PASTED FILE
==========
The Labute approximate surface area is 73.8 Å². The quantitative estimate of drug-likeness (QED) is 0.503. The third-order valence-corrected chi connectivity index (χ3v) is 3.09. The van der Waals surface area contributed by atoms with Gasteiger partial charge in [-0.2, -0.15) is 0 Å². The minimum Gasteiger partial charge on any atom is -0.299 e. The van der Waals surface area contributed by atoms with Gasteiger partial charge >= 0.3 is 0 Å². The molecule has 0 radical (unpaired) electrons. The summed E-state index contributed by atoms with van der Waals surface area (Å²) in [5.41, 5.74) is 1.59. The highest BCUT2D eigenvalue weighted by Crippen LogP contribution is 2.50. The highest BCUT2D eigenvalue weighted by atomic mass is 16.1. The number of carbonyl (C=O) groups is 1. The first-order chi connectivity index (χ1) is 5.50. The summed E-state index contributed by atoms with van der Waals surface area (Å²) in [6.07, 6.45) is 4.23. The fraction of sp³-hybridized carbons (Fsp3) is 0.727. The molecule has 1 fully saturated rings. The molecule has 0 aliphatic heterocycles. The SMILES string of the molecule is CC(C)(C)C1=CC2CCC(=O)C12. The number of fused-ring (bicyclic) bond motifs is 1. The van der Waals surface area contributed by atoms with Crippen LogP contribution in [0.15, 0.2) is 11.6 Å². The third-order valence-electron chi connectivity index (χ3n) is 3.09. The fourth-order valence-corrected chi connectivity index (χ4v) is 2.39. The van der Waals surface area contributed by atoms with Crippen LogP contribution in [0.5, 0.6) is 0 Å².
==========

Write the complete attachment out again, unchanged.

The Labute approximate surface area is 73.8 Å². The quantitative estimate of drug-likeness (QED) is 0.503. The third-order valence-corrected chi connectivity index (χ3v) is 3.09. The van der Waals surface area contributed by atoms with Gasteiger partial charge in [-0.2, -0.15) is 0 Å². The minimum Gasteiger partial charge on any atom is -0.299 e. The van der Waals surface area contributed by atoms with Gasteiger partial charge >= 0.3 is 0 Å². The molecule has 0 radical (unpaired) electrons. The summed E-state index contributed by atoms with van der Waals surface area (Å²) in [5.41, 5.74) is 1.59. The highest BCUT2D eigenvalue weighted by Crippen LogP contribution is 2.50. The highest BCUT2D eigenvalue weighted by atomic mass is 16.1. The number of carbonyl (C=O) groups is 1. The first-order chi connectivity index (χ1) is 5.50. The summed E-state index contributed by atoms with van der Waals surface area (Å²) in [6.07, 6.45) is 4.23. The fraction of sp³-hybridized carbons (Fsp3) is 0.727. The molecule has 1 fully saturated rings. The molecule has 0 aliphatic heterocycles. The SMILES string of the molecule is CC(C)(C)C1=CC2CCC(=O)C12. The number of fused-ring (bicyclic) bond motifs is 1. The van der Waals surface area contributed by atoms with Crippen LogP contribution in [0.15, 0.2) is 11.6 Å². The third-order valence-electron chi connectivity index (χ3n) is 3.09. The fourth-order valence-corrected chi connectivity index (χ4v) is 2.39. The van der Waals surface area contributed by atoms with Crippen LogP contribution in [0.5, 0.6) is 0 Å².